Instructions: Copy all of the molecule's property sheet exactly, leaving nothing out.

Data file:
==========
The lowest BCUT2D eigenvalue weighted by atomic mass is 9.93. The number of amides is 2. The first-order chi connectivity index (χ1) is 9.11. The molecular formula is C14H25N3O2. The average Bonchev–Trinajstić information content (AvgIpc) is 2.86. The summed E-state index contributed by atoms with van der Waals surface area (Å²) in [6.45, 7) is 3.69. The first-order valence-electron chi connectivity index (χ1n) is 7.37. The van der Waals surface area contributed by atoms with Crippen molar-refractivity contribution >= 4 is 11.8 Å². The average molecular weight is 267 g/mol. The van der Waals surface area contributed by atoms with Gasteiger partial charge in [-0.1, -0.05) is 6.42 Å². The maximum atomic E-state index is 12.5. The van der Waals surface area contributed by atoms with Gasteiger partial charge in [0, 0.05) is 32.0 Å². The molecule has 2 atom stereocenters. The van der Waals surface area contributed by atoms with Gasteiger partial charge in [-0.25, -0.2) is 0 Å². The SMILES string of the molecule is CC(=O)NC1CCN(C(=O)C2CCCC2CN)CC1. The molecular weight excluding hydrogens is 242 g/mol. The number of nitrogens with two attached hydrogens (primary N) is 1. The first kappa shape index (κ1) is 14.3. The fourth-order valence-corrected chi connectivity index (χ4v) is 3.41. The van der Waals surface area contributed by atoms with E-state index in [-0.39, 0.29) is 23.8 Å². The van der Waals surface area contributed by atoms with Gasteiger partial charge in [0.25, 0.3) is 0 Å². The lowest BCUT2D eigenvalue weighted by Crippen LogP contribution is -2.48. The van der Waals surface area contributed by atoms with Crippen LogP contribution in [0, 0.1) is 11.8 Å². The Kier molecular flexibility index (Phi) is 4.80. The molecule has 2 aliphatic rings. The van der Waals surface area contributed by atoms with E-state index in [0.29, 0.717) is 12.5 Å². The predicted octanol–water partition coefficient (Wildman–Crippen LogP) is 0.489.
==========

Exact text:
The lowest BCUT2D eigenvalue weighted by atomic mass is 9.93. The number of amides is 2. The first-order chi connectivity index (χ1) is 9.11. The molecular formula is C14H25N3O2. The average Bonchev–Trinajstić information content (AvgIpc) is 2.86. The summed E-state index contributed by atoms with van der Waals surface area (Å²) in [6.45, 7) is 3.69. The first-order valence-electron chi connectivity index (χ1n) is 7.37. The van der Waals surface area contributed by atoms with Crippen molar-refractivity contribution >= 4 is 11.8 Å². The average molecular weight is 267 g/mol. The van der Waals surface area contributed by atoms with Gasteiger partial charge in [-0.1, -0.05) is 6.42 Å². The maximum atomic E-state index is 12.5. The van der Waals surface area contributed by atoms with Gasteiger partial charge in [0, 0.05) is 32.0 Å². The molecule has 2 atom stereocenters. The van der Waals surface area contributed by atoms with Gasteiger partial charge in [-0.25, -0.2) is 0 Å². The SMILES string of the molecule is CC(=O)NC1CCN(C(=O)C2CCCC2CN)CC1. The molecular weight excluding hydrogens is 242 g/mol. The number of nitrogens with two attached hydrogens (primary N) is 1. The first kappa shape index (κ1) is 14.3. The fourth-order valence-corrected chi connectivity index (χ4v) is 3.41. The van der Waals surface area contributed by atoms with E-state index in [-0.39, 0.29) is 23.8 Å². The van der Waals surface area contributed by atoms with Gasteiger partial charge in [0.25, 0.3) is 0 Å². The lowest BCUT2D eigenvalue weighted by Crippen LogP contribution is -2.48. The van der Waals surface area contributed by atoms with Crippen LogP contribution in [0, 0.1) is 11.8 Å². The Kier molecular flexibility index (Phi) is 4.80. The molecule has 2 aliphatic rings. The van der Waals surface area contributed by atoms with E-state index in [0.29, 0.717) is 12.5 Å². The predicted octanol–water partition coefficient (Wildman–Crippen LogP) is 0.489.